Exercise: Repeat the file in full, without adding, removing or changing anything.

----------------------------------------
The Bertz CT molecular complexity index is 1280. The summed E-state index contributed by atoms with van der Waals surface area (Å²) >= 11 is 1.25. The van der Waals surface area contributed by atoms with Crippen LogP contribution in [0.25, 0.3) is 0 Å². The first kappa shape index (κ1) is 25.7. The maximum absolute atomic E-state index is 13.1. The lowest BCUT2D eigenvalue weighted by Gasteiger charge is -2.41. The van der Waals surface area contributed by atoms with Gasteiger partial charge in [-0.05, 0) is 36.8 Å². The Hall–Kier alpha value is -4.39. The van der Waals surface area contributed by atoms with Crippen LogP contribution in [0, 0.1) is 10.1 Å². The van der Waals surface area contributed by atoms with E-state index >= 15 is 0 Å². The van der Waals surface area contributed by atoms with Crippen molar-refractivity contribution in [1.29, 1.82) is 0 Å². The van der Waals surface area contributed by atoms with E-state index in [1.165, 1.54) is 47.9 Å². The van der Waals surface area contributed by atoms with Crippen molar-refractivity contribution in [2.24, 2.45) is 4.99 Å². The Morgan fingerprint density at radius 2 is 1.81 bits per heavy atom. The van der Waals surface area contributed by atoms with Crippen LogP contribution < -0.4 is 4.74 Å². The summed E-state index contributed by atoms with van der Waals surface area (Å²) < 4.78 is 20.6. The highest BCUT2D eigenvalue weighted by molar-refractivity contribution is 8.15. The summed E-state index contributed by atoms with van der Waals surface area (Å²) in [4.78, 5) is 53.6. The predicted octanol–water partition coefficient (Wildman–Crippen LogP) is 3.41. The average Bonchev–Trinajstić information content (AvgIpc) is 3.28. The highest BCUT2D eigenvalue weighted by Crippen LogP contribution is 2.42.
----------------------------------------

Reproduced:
The Bertz CT molecular complexity index is 1280. The summed E-state index contributed by atoms with van der Waals surface area (Å²) >= 11 is 1.25. The van der Waals surface area contributed by atoms with Crippen LogP contribution in [0.25, 0.3) is 0 Å². The first kappa shape index (κ1) is 25.7. The maximum absolute atomic E-state index is 13.1. The lowest BCUT2D eigenvalue weighted by Gasteiger charge is -2.41. The van der Waals surface area contributed by atoms with Gasteiger partial charge in [-0.05, 0) is 36.8 Å². The Hall–Kier alpha value is -4.39. The van der Waals surface area contributed by atoms with Crippen LogP contribution in [0, 0.1) is 10.1 Å². The van der Waals surface area contributed by atoms with E-state index >= 15 is 0 Å². The van der Waals surface area contributed by atoms with Crippen molar-refractivity contribution in [1.29, 1.82) is 0 Å². The van der Waals surface area contributed by atoms with E-state index in [1.165, 1.54) is 47.9 Å². The van der Waals surface area contributed by atoms with Crippen molar-refractivity contribution in [2.24, 2.45) is 4.99 Å². The Morgan fingerprint density at radius 2 is 1.81 bits per heavy atom. The van der Waals surface area contributed by atoms with Crippen LogP contribution < -0.4 is 4.74 Å². The summed E-state index contributed by atoms with van der Waals surface area (Å²) < 4.78 is 20.6. The highest BCUT2D eigenvalue weighted by molar-refractivity contribution is 8.15. The summed E-state index contributed by atoms with van der Waals surface area (Å²) in [4.78, 5) is 53.6. The predicted octanol–water partition coefficient (Wildman–Crippen LogP) is 3.41. The average Bonchev–Trinajstić information content (AvgIpc) is 3.28. The highest BCUT2D eigenvalue weighted by Crippen LogP contribution is 2.42.